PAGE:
5 Best Wheat Germ Substitutes

by John Staughton (BASc, BFA) last updated -

There are quite a few wheat germ substitutes, and given the rise of gluten-free diets, understanding these alternatives is more important than ever.

Wheat germ is the extracted inner core of a wheat grain seed. It is normally removed, along with the fibrous husk, when wheat is processed to become refined flour. It is used in many healthy recipes to add back some of the missing nutrition of refined flour. Since wheat germ is from the inner portion of the seed, it may be potentially full of protein, vitamins, and minerals, which are all stored to help the tiny seed germinate. [1]

Wheat Germ Substitutes

Wheat germ is also full of carbohydrates and is therefore not appropriate for low-carb diets. It is also high in gluten and has consequently become a bit harder to find in health food stores. Regardless of the reason you need a substitution, there are several easy ingredients such as flaxseed, wheat flour, bread crumbs, bran, and ground seeds that will do the trick. 

A bowl filled with breadcrumbs

You can use breadcrumbs to top your casseroles, stuff poultry, thicken stews, and add bulk to soups. Photo Credit: Shutterstock

Flax Seed

Flax meal, made of ground flax seeds, is a great substitute for those looking to make their recipes healthier. Flax seeds may be packed with omega-3 fatty acids, folic acid, vitamins, and minerals. Flax meal will give your recipes a chewy crumb, so it’s particularly good in batch recipes like muffins.  [2]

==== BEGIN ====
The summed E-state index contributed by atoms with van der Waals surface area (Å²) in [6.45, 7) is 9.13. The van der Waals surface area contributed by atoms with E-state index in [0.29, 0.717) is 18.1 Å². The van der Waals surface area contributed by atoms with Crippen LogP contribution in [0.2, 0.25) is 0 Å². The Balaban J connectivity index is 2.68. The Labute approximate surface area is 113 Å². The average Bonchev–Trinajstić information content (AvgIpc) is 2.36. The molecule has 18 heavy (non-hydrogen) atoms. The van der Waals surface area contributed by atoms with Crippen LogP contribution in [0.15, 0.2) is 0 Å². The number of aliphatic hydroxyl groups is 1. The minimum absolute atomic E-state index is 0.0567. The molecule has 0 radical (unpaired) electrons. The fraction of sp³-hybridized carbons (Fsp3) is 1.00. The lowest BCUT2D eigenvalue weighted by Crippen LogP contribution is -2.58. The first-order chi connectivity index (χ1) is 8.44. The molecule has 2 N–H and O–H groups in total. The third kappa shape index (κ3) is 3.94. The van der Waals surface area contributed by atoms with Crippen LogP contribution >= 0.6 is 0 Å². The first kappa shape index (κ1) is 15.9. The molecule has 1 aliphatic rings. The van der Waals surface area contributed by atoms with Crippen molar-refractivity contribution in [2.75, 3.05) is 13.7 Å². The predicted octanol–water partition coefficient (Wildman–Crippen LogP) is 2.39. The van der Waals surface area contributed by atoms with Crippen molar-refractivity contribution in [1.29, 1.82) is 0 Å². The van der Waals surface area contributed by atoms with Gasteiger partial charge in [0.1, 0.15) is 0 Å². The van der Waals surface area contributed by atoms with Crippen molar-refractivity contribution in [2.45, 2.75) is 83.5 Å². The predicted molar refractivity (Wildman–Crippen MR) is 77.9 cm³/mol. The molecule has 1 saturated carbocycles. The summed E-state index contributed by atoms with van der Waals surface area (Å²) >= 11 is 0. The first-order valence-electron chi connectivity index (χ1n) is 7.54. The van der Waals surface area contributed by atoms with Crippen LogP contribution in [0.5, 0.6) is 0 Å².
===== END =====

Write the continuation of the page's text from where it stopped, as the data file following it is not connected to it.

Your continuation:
Wheat Flour

Whole wheat flour is made by grinding the whole kernel, including the wheat germ, so it’s an easy, natural substitute. Wheat germ tends to be light and fluffy, and whole wheat flour can be dense and clumpy. Sift the flour before using, however, to shake out clumps. 

Bread Crumbs

Sometimes wheat germ is used in breading, which can be a particularly hard substitute. If you are not avoiding gluten, simple breadcrumbs can be the best replacement here, as the breadcrumbs can stand up to cooking oil without losing their structure. The taste will be similar as well. This substitution will only work in savory recipes; do not use this alternative in sweet dishes. [3]


Bran is usually sold as wheat, rice, or oat. Wheat bran, not surprisingly, tastes very similar to wheat germ. If you’re looking to avoid wheat altogether, try rice bran or oat bran. Both will give your baking a soft texture with strong crumbiness. [4]

Ground Seeds

Sesame, sunflower or something else entirely, pick your favorite seed and simply grind it in a food processor to create a flour that instantly contains many essential vitamins and minerals. Seeds are nature’s powerhouses and bump up the nutritional value of any recipe. Be careful not to over-grind oily seeds like sesame, or you might accidentally end up with tahini.

DMCA.com Protection Status
About the Author

John Staughton is a traveling writer, editor, publisher and photographer with English and Integrative Biology degrees from the University of Illinois in Champaign-Urbana (USA). He co-founded the literary journal, Sheriff Nottingham, and now serves as the Content Director for Stain’d Arts, a non-profit based in Denver, Colorado. On a perpetual journey towards the idea of home, he uses words to educate, inspire, uplift and evolve.

Rate this article
Average rating 3.8 out of 5.0 based on 15 user(s).